European Union Extends Powers At Expense Of Member States

First Published: 2007-10-17

As European leaders gather in Lisbon this week for another potentially controversial summit meeting, the debate about the new EU reform treaty could become a cautionary tale for smaller nations around the world seeking to protect their identity. For the issue is all about the strengthening of EU institutions and imposition of centralized authority by an unelected and unaccountable bureaucracy in Brussels with a consequent weakening of the powers of its member states.

In 2005, French and Dutch voters rejected a new EU constitution which gave more power to centralized EU institutions. It is now widely accepted that the new treaty, some 2 years later, is virtually identical to the constitution.

Structure of the EU

In reality, the EU already has many of the attributes of nationhood – a parliament, a supreme court, a passport, a flag, a common currency and external frontiers.

The reform treaty provides for a new European president and foreign minister with an EU diplomatic service; the ‘legal personality’ of an independent government with treaty-making powers and the right to sit in international associations; expanded roles for the European Court of Justice and the European Parliament; extended majority voting in the EU Council and a Charter of Fundamental Rights.

If these provisions are eventually agreed, the dream of the ‘founding fathers’ in Europe at the end of the Second World War of building a supranational structure which would make armed conflict among European states impossible will be fulfilled. They were determined that political unity should prevent war as an alternative to cooperation and negotiation. To achieve this, the first step was to integrate their economies and then gradually create political institutions.

EU Integration

A strong, integrated Europe within a customs union, and with a single market and free movement of capital and labour, has brought substantial benefits. Economic integration has bound together the core nations of France, Germany, Italy, Belgium and the Netherlands so that war between them is now inconceivable. The new states of an EU now extended to 27 members have gained from trade and aid. Britain, which suffered from two world wars, has an interest in such a united Europe while retaining its ‘special relationship’ with the USA.

Opposition to a Federal Superstate

To many, the vision of the founding fathers has already been fulfilled without taking the next decisive step towards a federalist Europe. The notion of further political integration is increasingly resented. Opposition is growing to what is seen as the gradual and inexorable extension of the powers of Brussels resulting in a reduction of the independence of individual countries which would lose control of their own affairs to an unacceptable extent.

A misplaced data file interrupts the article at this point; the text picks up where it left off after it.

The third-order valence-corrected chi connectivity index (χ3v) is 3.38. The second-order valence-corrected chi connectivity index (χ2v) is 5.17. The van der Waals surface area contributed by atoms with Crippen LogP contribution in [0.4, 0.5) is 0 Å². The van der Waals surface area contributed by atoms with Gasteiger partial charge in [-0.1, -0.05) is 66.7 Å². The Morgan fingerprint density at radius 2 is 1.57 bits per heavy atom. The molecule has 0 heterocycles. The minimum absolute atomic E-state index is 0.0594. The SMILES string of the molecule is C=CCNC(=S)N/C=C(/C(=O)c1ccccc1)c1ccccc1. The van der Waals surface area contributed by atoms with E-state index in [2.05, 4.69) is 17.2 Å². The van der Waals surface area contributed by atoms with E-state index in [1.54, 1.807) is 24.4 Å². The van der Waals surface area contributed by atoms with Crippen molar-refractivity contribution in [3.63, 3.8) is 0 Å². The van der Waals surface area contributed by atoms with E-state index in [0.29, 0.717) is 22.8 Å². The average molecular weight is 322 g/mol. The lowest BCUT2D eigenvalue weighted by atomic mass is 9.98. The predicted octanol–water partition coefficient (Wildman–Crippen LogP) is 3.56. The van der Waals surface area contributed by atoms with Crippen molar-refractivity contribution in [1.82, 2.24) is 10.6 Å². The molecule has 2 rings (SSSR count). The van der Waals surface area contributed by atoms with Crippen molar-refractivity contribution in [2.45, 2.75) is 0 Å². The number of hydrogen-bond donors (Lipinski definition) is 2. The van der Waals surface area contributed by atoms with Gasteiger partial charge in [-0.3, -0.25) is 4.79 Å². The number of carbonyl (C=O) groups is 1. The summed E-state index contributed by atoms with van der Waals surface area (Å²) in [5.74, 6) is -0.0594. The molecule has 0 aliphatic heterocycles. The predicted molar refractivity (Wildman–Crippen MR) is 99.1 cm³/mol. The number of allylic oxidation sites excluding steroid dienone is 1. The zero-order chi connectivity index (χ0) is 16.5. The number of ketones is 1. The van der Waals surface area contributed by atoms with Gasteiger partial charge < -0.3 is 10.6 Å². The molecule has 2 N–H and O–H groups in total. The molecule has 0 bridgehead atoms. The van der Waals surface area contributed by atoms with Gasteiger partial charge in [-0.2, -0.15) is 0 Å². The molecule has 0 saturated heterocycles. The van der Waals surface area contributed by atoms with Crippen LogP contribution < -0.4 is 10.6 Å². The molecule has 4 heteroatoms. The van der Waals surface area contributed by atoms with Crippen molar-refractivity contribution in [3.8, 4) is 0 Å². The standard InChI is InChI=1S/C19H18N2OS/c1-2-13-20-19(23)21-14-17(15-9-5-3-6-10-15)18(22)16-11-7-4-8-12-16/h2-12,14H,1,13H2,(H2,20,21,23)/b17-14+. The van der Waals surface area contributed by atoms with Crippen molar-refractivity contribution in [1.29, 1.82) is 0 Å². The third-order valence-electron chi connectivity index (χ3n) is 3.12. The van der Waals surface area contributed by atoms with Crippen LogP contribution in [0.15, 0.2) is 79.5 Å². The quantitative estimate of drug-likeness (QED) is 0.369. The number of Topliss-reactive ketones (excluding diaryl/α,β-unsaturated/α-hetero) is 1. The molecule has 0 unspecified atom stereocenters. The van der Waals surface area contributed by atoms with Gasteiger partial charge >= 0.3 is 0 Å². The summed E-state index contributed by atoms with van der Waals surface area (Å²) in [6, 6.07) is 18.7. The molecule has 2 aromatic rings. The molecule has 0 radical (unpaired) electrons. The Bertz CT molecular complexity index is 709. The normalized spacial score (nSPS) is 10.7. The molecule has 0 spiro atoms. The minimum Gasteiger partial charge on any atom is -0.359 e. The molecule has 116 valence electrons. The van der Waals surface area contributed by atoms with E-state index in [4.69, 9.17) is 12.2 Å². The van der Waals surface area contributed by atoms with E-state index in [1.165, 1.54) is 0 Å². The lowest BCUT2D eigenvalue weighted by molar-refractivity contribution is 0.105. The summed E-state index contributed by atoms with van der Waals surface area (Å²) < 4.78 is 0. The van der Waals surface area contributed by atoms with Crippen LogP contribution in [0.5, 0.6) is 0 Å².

Furthermore, the quality of their national life would be affected by the EU’s lack of democratic accountability, fiscal incompetence and interference in the detail of everyday business — a top-down centralization with power in the hands of a faceless bureaucracy.

New Developments

The debate about the new treaty has come to a head with the forthcoming summit at which European leaders will be asked to approve it.

In recent months, discussion has been notably heated in Britain which traditionally has been ambivalent about full political integration.

Former prime minister Tony Blair is on record as saying that he would ‘have no truck with a European superstate’ and would ‘fight for British interests and to keep our independence every inch of the way’; and it was he who promised the British people – in the Labour Party’s manifesto at the time of the 2005 general election – a referendum on the then EU constitution.

His successor has now refused to hold a referendum on the grounds that the reform treaty is different from the constitution.

Many commentators believe that the British public would vote against acceptance of the treaty, and Blair’s response last summer was to negotiate ‘red lines’ or opt outs in an attempt to safeguard Britain’s control over foreign policy, employment law and aspects of crime – including asylum and immigration cases – tax and social security.

But these have attracted criticism. Observers are sceptical about their likely effectiveness. The European Scrutiny Committee, a bipartisan group of Westminster MPs, concluded last week that not only was the new treaty practically the same as the constitution but the ‘red lines’ and opt outs were at best temporary safeguards rather than guarantees and would not prove as solid as the new prime minister had hoped.

The Committee considered that all of them were vulnerable to the increasing power of the European Court of Justice which would override the interests of the member states and always have the last word. Britain had therefore failed to secure its national interests in the draft treaty.


If the reform treaty is judged by many to be bad for Britain as a major player in the EU, what about the smaller and less powerful member states? Is there perhaps a lesson here for the Bahamas in its own future relationships in the Caribbean and, more widely, with the USA and others?

For libertarians, who believe in economic and individual freedom and limited government, the tyranny of excessive centralized control by unelected and unaccountable bureaucrats is anathema. It should be resisted as undemocratic and against the interests of a country’s citizens.

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